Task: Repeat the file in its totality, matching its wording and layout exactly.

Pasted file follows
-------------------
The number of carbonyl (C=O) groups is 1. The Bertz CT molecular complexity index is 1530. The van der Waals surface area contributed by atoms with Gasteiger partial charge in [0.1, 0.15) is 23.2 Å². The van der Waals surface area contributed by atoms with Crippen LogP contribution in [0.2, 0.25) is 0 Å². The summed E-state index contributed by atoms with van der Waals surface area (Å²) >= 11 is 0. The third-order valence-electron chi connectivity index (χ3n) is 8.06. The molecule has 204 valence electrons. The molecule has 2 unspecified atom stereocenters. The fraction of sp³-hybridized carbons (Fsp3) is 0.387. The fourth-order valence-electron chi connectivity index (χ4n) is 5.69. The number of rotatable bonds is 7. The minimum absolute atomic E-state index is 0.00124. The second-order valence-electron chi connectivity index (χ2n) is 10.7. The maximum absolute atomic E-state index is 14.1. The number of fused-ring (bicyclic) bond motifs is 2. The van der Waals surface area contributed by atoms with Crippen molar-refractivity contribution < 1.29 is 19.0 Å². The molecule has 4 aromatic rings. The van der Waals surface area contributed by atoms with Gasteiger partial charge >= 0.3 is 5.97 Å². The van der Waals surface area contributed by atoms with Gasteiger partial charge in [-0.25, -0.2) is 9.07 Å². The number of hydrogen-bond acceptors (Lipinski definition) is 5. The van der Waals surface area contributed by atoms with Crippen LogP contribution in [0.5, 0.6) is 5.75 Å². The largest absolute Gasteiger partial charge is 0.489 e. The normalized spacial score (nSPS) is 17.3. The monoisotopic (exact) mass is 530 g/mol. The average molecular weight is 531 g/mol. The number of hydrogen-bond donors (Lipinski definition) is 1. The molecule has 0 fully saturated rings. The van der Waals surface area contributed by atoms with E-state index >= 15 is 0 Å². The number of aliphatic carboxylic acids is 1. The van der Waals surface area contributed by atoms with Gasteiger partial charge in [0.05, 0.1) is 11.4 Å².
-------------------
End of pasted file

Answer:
The number of carbonyl (C=O) groups is 1. The Bertz CT molecular complexity index is 1530. The van der Waals surface area contributed by atoms with Gasteiger partial charge in [0.1, 0.15) is 23.2 Å². The van der Waals surface area contributed by atoms with Crippen LogP contribution in [0.2, 0.25) is 0 Å². The summed E-state index contributed by atoms with van der Waals surface area (Å²) >= 11 is 0. The third-order valence-electron chi connectivity index (χ3n) is 8.06. The molecule has 204 valence electrons. The molecule has 2 unspecified atom stereocenters. The fraction of sp³-hybridized carbons (Fsp3) is 0.387. The fourth-order valence-electron chi connectivity index (χ4n) is 5.69. The number of rotatable bonds is 7. The minimum absolute atomic E-state index is 0.00124. The second-order valence-electron chi connectivity index (χ2n) is 10.7. The maximum absolute atomic E-state index is 14.1. The number of fused-ring (bicyclic) bond motifs is 2. The van der Waals surface area contributed by atoms with Crippen molar-refractivity contribution < 1.29 is 19.0 Å². The molecule has 4 aromatic rings. The van der Waals surface area contributed by atoms with Gasteiger partial charge >= 0.3 is 5.97 Å². The van der Waals surface area contributed by atoms with Gasteiger partial charge in [-0.25, -0.2) is 9.07 Å². The number of hydrogen-bond acceptors (Lipinski definition) is 5. The van der Waals surface area contributed by atoms with Crippen LogP contribution in [0.5, 0.6) is 5.75 Å². The largest absolute Gasteiger partial charge is 0.489 e. The normalized spacial score (nSPS) is 17.3. The monoisotopic (exact) mass is 530 g/mol. The average molecular weight is 531 g/mol. The number of hydrogen-bond donors (Lipinski definition) is 1. The molecule has 0 fully saturated rings. The van der Waals surface area contributed by atoms with E-state index >= 15 is 0 Å². The number of aliphatic carboxylic acids is 1. The van der Waals surface area contributed by atoms with Gasteiger partial charge in [0.05, 0.1) is 11.4 Å².